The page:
The waterfall was dry when we hiked this trail and the pool itself was very shallow. If you visit during a period of nearby snow thaw, expect to get wet here.
You’re close enough to touch the enormous canyon walls and your gaze will inevitably be drawn upward at those enormous intimidating cliffs.
It is well worth the hike to Upper Pool.
Back Down The Same Way
Now for the easy part. Take a nice, slow hike back down the sandy trail to Middle Pool. Watch your footing with deeper pockets of sand and loose stones.
In Summer, this trail is likely to be teeming with other hikers. Parts of this spur trail are narrow and you may have to wait for people hiking up.
But that’s fine, you can spend that waiting time soaking up those awesome Zion Canyon views. Once you get back down to the fork, take a left to begin walking down to Lower Pool.
Descend An Unexpected Narrow Staircase
The next part of the Emerald Pools Trail is completely unexpected.
Shortly after you take the turn and skirt around a minor drop off of a narrow dirt trail surrounded by vegetation, you will encounter a set of stone steps.
Take the steps down and you’ll reach another fork:
- Left would take you up more steps leading onto Kayenta Trail and eventually Angels Landing.
- Right leads you down an extremely photogenic staircase between two rocks, almost like a very short slot canyon toward Lower Emerald Pool.
Lower Emerald Pool
Moments after the narrow pass you will turn a right corner and it will lead out to an overlook for Lower Emerald Pool.
But the Pool itself is hardly noticeable. Your attention will immediately be drawn to various points along an impressive crescent moon shaped ledge over which water is falling.
You will walk down more tightly packed stone steps. They lead to a narrow walkway curving around to the left on the same trajectory as the crescent moon ledge above.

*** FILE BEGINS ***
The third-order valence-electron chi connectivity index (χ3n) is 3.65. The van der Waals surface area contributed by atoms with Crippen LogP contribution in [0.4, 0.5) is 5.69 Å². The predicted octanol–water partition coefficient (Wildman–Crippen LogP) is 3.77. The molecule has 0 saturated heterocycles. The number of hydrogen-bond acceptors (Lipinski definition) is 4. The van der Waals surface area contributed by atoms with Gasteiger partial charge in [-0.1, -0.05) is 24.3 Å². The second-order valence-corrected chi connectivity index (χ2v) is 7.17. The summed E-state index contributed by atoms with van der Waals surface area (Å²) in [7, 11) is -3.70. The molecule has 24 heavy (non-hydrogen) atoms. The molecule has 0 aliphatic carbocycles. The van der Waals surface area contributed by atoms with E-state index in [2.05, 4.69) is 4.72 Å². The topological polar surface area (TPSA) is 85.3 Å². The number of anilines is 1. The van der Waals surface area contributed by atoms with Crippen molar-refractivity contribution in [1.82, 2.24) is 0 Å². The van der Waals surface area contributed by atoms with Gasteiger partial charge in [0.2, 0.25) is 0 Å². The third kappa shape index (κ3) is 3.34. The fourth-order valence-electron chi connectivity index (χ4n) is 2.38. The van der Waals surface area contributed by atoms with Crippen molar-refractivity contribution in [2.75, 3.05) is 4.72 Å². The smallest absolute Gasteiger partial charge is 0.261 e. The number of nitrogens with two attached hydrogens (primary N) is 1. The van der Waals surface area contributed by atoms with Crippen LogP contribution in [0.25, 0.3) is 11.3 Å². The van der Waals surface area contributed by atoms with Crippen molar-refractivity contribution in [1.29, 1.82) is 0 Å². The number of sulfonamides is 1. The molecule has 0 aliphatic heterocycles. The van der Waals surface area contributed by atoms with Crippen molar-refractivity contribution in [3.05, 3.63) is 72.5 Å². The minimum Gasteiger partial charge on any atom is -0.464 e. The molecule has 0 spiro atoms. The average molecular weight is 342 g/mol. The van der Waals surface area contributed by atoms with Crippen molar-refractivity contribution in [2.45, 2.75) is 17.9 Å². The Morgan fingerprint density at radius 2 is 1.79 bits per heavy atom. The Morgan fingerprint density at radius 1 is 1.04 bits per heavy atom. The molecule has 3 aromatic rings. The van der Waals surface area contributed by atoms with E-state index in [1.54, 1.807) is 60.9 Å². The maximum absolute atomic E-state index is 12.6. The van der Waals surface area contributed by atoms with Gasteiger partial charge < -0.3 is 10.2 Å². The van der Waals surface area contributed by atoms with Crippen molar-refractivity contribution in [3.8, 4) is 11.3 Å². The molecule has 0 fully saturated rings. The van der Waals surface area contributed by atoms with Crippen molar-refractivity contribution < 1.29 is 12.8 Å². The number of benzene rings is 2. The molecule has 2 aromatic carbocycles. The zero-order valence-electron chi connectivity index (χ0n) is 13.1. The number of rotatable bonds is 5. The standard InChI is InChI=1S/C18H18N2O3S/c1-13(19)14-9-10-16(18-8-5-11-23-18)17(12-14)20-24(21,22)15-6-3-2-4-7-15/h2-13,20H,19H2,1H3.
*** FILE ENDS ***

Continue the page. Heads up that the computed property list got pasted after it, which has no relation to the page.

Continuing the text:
A barrier is in place to keep hikers on the trail as it follows the curve and as waterfalls splash down next to you.
This is the most photogenic part of the Emerald Pools Trail. Stop for plenty of photos but watch your camera or smartphone doesn’t get soaked from splash back.
Finish The Loop Back To Zion Lodge
Once you complete the crescent moon curve, the trail becomes flat, easy and paved all the way back to that first bridge you walked over a few hours ago.
A very gradual descent of 70ft spread out over half a mile will lead you back to the parking lot and shuttle stop.
Important – This section of the hike is wheelchair (assistance may be required) and stroller friendly. You can access Lower Emerald Pool only by wheelchair or pushing a stroller.
We always recommend checking live and current hiking trail information at Zion National Park before hiking. Trails are renowned for closing at short notice throughout the year.
Pros and Cons
- Surprisingly picturesque trail
- Waterfalls and canyon views
- Family friendly moderate hike
- Not as busy as Angels Landing or The Narrows
- Not an adrenaline pumping Zion hike
- Parking spots fill up fast in Winter
- The trail will be extremely busy at peak times
- Low running waterfalls aren’t as good in Fall and Winter
Zion Planning Guides
- 5 Ways You Can Day Trip Zion National Park
- 20 Easy Popular And Hard Hikes In Zion
- 9 Utah National Park Road Trip Itineraries
- Zion to Bryce Canyon 3 Day Road Trip
- 4 Top Hikes In Kolob Canyon Zion
- Zion National Park In Winter
- Best Airports To Use Near Zion
- Best Time Of Year To Visit Zion
- Where To Stay In Zion National Park
Zion Hiking Guides
- Angels Landing Trail
- The Narrows Bottom Up
- Zion Canyon Overlook Trail
- The Watchman Trail
- The Pa’rus Trail
- Taylor Creek Trail (Kolob Canyon)
- Timber Creek Trail (Kolob Canyon)
- The Subway Bottom Up (Kolob Terrace)
We hope this guide to hiking the Emerald Pools Trail to Lower, Middle and Upper Pool helps with planning your visit to Zion National Park!
Please let us know if you have any questions about the Emerald Pools Trail hike, Zion National Park or your visit to Utah in the comments below.
Mark and Kristen